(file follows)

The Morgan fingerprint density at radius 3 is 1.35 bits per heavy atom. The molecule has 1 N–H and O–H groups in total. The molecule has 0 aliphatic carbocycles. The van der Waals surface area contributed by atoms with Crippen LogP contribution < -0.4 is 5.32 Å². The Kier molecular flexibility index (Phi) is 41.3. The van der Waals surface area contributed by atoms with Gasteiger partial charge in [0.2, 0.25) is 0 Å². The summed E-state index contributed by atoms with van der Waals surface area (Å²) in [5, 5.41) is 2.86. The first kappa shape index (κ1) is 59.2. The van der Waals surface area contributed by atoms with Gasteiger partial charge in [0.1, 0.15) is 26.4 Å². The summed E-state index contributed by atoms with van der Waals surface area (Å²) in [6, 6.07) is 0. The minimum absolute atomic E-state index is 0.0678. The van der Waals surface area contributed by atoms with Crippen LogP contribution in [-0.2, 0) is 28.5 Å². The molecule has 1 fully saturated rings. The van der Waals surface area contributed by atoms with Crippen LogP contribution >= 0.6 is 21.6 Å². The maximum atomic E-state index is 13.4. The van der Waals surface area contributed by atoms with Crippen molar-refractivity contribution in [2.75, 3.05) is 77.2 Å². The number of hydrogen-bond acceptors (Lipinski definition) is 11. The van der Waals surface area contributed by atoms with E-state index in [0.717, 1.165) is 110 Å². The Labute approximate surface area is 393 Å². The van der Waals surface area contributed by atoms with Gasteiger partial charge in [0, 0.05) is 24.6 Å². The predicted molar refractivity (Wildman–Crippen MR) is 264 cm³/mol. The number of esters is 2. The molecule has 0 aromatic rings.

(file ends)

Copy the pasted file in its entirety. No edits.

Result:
The Morgan fingerprint density at radius 3 is 1.35 bits per heavy atom. The molecule has 1 N–H and O–H groups in total. The molecule has 0 aliphatic carbocycles. The van der Waals surface area contributed by atoms with Crippen LogP contribution < -0.4 is 5.32 Å². The Kier molecular flexibility index (Phi) is 41.3. The van der Waals surface area contributed by atoms with Gasteiger partial charge in [0.2, 0.25) is 0 Å². The summed E-state index contributed by atoms with van der Waals surface area (Å²) in [5, 5.41) is 2.86. The first kappa shape index (κ1) is 59.2. The van der Waals surface area contributed by atoms with Gasteiger partial charge in [0.1, 0.15) is 26.4 Å². The summed E-state index contributed by atoms with van der Waals surface area (Å²) in [6, 6.07) is 0. The minimum absolute atomic E-state index is 0.0678. The van der Waals surface area contributed by atoms with Crippen LogP contribution in [-0.2, 0) is 28.5 Å². The molecule has 1 fully saturated rings. The van der Waals surface area contributed by atoms with Crippen LogP contribution >= 0.6 is 21.6 Å². The maximum atomic E-state index is 13.4. The van der Waals surface area contributed by atoms with Crippen molar-refractivity contribution in [2.75, 3.05) is 77.2 Å². The number of hydrogen-bond acceptors (Lipinski definition) is 11. The van der Waals surface area contributed by atoms with E-state index in [0.717, 1.165) is 110 Å². The Labute approximate surface area is 393 Å². The van der Waals surface area contributed by atoms with Gasteiger partial charge in [0, 0.05) is 24.6 Å². The predicted molar refractivity (Wildman–Crippen MR) is 264 cm³/mol. The number of esters is 2. The molecule has 0 aromatic rings.